Through this process of fading I had been doing a lot of thinking over my experiences and things that I had learned and now thought differently about. One particular day as I was getting dressed I inspected my scars as was my usual habit and noticed that they were finally fading a bit. Time had passed enough that I realized that all I had left from the accident were my memories and these scars. I looked at them and suddenly I no longer saw the angry red lines, the mangled flesh. This time as I traced the now familiar lines with my fingers I saw courage and faith and hope. I saw strength in overcoming one of the greatest challenges I have ever faced. I saw every memory I had acquired from my accident all captured there in those twelve inches of horrible cuts and staple marks. I looked at those marks and I saw Dr. Tanner, I saw Preston and Brian as they tried to save my life. I looked at those cuts and remembered Alex. Remembered the hours and hours of physical therapy as I struggled to relearn everything my body had forgotten and how he expertly and patiently taught me those things. I looked at those scars and I felt my family. I felt the love that all of them had shown me, I felt the ways we had grown closer, the ways our lives had changed together and suddenly I realized I didn’t want my scars to go away. I had been through something so unbelievably horrendous and incredibly difficult and had miraculously survived. I had fought to stay alive, I had struggled to heal. These marks were my battle wounds. Here was the proof on my own body. I had for so long considered that proof horrible. I had looked at it and hated it with every ounce of my being. I had tried to make this part of myself go away without realizing the truth that that’s simply all it was. A part of myself. That was who I had become and I was trying to make myself forget it, trying to make myself something to fit a standard that I considered beautiful. My scars told a very incredible story and by making them go away I was in a sense trying to erase that story. Trying to erase who I was.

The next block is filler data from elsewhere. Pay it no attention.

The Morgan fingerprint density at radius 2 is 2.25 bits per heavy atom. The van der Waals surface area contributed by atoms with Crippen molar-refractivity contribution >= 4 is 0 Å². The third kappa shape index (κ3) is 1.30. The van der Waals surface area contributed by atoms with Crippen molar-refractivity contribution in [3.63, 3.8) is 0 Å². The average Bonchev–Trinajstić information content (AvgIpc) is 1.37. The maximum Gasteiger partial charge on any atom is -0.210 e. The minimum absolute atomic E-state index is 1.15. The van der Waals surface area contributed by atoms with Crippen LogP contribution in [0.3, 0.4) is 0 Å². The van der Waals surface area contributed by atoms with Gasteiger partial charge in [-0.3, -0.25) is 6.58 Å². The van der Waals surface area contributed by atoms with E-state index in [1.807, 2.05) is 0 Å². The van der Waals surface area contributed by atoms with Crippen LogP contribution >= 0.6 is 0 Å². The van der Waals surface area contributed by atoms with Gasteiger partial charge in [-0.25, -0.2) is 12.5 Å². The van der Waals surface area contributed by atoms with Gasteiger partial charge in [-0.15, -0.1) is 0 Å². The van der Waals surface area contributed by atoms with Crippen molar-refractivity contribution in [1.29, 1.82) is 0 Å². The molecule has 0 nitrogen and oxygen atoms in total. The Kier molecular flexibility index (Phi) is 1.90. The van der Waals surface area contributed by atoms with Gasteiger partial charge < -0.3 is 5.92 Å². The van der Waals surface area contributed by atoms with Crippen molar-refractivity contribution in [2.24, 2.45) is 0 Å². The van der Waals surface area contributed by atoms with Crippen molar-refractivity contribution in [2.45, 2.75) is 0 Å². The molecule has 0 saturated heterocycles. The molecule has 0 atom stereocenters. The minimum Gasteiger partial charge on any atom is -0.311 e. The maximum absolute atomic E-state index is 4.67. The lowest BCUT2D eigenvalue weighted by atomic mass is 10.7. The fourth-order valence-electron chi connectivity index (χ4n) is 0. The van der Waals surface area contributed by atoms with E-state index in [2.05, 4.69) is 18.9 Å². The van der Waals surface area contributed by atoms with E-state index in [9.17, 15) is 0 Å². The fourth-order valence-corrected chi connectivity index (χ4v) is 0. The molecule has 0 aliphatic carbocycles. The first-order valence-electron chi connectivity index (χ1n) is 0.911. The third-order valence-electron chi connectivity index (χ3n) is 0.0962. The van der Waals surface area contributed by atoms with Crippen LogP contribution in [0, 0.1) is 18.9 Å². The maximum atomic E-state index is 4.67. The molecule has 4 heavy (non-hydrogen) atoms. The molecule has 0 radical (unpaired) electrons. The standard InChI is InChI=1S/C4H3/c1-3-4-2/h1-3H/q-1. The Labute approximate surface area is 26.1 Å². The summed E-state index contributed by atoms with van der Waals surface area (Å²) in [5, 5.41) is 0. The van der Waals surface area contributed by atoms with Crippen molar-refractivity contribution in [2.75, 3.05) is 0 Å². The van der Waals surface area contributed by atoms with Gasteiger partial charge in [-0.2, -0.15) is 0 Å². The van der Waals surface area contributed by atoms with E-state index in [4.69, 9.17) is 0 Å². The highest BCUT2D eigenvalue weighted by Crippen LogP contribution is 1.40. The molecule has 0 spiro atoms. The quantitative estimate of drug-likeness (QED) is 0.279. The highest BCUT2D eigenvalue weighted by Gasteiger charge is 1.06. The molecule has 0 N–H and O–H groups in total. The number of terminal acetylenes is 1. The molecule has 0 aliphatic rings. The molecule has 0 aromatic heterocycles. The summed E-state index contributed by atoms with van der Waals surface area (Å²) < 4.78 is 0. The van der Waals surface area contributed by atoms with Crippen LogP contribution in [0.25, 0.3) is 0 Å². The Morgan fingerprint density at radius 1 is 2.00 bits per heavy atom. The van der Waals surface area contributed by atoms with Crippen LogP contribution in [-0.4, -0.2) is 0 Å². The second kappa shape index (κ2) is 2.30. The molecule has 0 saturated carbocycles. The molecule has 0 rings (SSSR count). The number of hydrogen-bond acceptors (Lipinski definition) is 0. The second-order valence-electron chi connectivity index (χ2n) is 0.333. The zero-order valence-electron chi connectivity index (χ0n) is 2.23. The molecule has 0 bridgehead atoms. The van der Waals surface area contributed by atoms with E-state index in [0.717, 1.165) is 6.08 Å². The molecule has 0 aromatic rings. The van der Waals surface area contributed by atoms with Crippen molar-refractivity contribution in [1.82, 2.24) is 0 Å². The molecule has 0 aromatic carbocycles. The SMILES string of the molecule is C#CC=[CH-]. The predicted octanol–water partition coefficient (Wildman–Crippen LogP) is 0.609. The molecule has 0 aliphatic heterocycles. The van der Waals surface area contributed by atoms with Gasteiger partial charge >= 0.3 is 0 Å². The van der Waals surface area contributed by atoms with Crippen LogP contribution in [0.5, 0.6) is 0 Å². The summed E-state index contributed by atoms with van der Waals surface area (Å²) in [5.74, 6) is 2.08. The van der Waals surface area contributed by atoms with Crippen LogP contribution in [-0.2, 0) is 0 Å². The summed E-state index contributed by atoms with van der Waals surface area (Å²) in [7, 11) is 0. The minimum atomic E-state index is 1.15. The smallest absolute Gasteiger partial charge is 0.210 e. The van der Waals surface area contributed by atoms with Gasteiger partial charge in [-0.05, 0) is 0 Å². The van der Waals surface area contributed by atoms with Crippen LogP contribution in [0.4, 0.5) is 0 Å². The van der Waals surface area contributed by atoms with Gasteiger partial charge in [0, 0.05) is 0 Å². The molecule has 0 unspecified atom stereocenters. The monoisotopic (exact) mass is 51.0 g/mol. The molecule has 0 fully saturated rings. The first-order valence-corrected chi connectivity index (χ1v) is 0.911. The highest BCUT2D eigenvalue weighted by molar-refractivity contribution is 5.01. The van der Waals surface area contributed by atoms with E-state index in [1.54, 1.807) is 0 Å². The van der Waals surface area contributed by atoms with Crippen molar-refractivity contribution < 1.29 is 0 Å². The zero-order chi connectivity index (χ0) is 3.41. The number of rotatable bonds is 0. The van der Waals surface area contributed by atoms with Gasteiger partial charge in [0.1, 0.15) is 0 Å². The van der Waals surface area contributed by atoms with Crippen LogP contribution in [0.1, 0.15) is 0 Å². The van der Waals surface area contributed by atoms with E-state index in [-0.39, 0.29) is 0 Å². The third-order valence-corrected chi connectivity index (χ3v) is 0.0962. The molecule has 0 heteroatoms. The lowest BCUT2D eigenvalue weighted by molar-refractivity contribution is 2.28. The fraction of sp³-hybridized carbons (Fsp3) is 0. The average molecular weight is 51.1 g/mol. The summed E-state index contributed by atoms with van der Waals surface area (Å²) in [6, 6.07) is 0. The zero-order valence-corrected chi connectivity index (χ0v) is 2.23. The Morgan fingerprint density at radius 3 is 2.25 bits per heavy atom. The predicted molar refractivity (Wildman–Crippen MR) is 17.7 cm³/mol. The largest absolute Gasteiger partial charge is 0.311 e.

It was then that I realized scars are beautiful. My scars are beautiful, they make me who I am. Not necessarily by how they look, but what they represent. I read a quote once that said, “Never be ashamed of a scar. It simply means you were stronger then whatever tried to hurt you.” It’s as simple as that.
I think that we are given scars as a reminder. A reminder that we are worth something, that we are strong enough to win any war, that we can overcome whatever trial we find ourselves stumbling across. To remind us where we have been. To add character to our story and to change our lives. All we have to do is be strong enough to look past the ugliness and see what lies beneath.
Now instead of grimacing every time I happen to see my scars in the mirror I smile. I smile because I understand. I smile because I know. I smile because I remember.
Scars. There is a lot to be said about them. I was left with a lot of scars and if I have learned anything it would be this, never be afraid to show your scars. When you hide your scars you hide your true self. You hide the warrior you have become, the memories you have made, the lessons you have learned. Only when we wear our scars with pride and let ourselves be seen, only when we accept our scars, accept the beauty that is waiting to shine through can we truly be whole again.